How do the Work at Height Regulations (WAHR) apply to injury claims?

Falls from height are the single biggest cause of fatal workplace accidents in the United Kingdom, as well as one of the most common causes of serious injuries in the workplace.

A person who has sustained personal injury due to a fall from a ladder or other workplace accident may be entitled to claim compensation. The relatives of a person who has died because of a workplace fall may also be entitled to claim compensation.

The Work at Height Regulations 2005

The Work at Height Regulations 2005 ('the Regulations'), which were amended in 2007, are intended to protect persons working at height by imposing a number of safety-related duties on employers.

What does 'work at height' mean?

Regulation 2(1) of the Work at Height Regulations 2005 ('the Regulations') defines 'work at height as':

"(a) work in any place, including a place at or below ground level; and

(b) obtaining access to or egress from such place while at work, except by a staircase in a permanent workplace,

where, if measures required by these Regulations were not taken, a person could fall a distance liable to cause personal injury."

The Regulations do not stipulate a minimum height above which a person is regarded as working at height.

So, for example, a worker who is standing on a stepladder in order to stack books and a steel erector working several hundred feet above the ground would both be covered by the Regulations.

Someone slipping on a level floor, such as an office floor, will not be covered by the Regulations, nor will someone who has fallen or tripped on a permanent staircase. Of course, such a person may still be able to claim compensation if their accident was caused by someone else's negligence.

Obligations on an employer

The Regulations impose a number of safety-related obligations on an employer.

An employer should avoid having employees work at height if it is reasonably practicable to do so.

If, however, it is necessary for an employee to work at height, an employer must carry out a risk assessment before the job is undertaken. The job must be properly planned and supervised.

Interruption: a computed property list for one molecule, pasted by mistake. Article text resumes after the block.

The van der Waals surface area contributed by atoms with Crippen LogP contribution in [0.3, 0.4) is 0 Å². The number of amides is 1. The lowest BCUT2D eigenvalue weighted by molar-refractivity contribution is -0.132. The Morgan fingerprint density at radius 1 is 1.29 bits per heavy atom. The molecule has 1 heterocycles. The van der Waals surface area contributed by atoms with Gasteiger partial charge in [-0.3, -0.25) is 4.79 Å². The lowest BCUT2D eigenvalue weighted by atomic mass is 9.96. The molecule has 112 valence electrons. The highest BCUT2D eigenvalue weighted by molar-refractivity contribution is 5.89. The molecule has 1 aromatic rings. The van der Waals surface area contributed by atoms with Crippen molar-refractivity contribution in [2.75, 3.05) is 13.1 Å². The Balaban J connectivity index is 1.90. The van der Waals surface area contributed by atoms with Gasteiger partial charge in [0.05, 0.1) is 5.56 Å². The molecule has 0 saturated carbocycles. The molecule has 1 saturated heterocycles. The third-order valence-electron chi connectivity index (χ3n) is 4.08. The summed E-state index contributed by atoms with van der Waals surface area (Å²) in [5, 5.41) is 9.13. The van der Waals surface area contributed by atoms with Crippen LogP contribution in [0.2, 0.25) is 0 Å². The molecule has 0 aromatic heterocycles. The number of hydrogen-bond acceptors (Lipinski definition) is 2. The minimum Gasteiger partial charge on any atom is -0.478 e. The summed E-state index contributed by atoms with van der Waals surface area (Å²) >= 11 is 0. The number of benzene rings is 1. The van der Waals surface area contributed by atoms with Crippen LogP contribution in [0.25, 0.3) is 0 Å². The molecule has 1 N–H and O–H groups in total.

Employees should be able to get to and leave their workplace safely.

Employers should consider collective safety measures, such as a guard rail, that protect everyone at risk before measures that protect only the individual.

Suitable collective and personal safety equipment must be used and should be regularly checked and maintained.

An employer must ensure that an employee who is required to work at height has sufficient skills, knowledge and experience to perform the task. An employee who is being trained must work under the supervision of a competent person.

Falling objects

The Regulations also contain provisions intended to protect people from falling objects.

Employers are obliged to take suitable and sufficient steps to prevent any person from being struck by a falling object which is likely to cause personal injury.

In addition, employers must ensure that nothing is thrown or tipped from height if it is likely to cause injury to any person.

The Work at Height (Amendment) Regulations 2007

An amendment made to the regulations in 2007 primarily relate to climbing and caving, including recreation and team building activities. The amendment relates to the safe number of ropes to use in such activities, clarifying when a single rope may be used, rather than the two ropes required by earlier legislation.

The amendment may apply to adventure training accident claims involving climbing or caving.

What should I do if I think I have a claim?

You may be entitled to claim compensation if:

  • you have been injured as a result of a fall from height at work; or
  • you are the relative of a person who has died as a result of a fall from a height at work; or
  • you have been injured due to being struck by an object that has fallen from a workplace; or
  • you are the relative of a person who has died due to being struck by an object that has fallen from a workplace

See also:

Falls from a ladder claims

Workplace accident claims

Employers' liability claims claims

Work accident claims are also known as employers' liability claims. Click on the icons below for more information:

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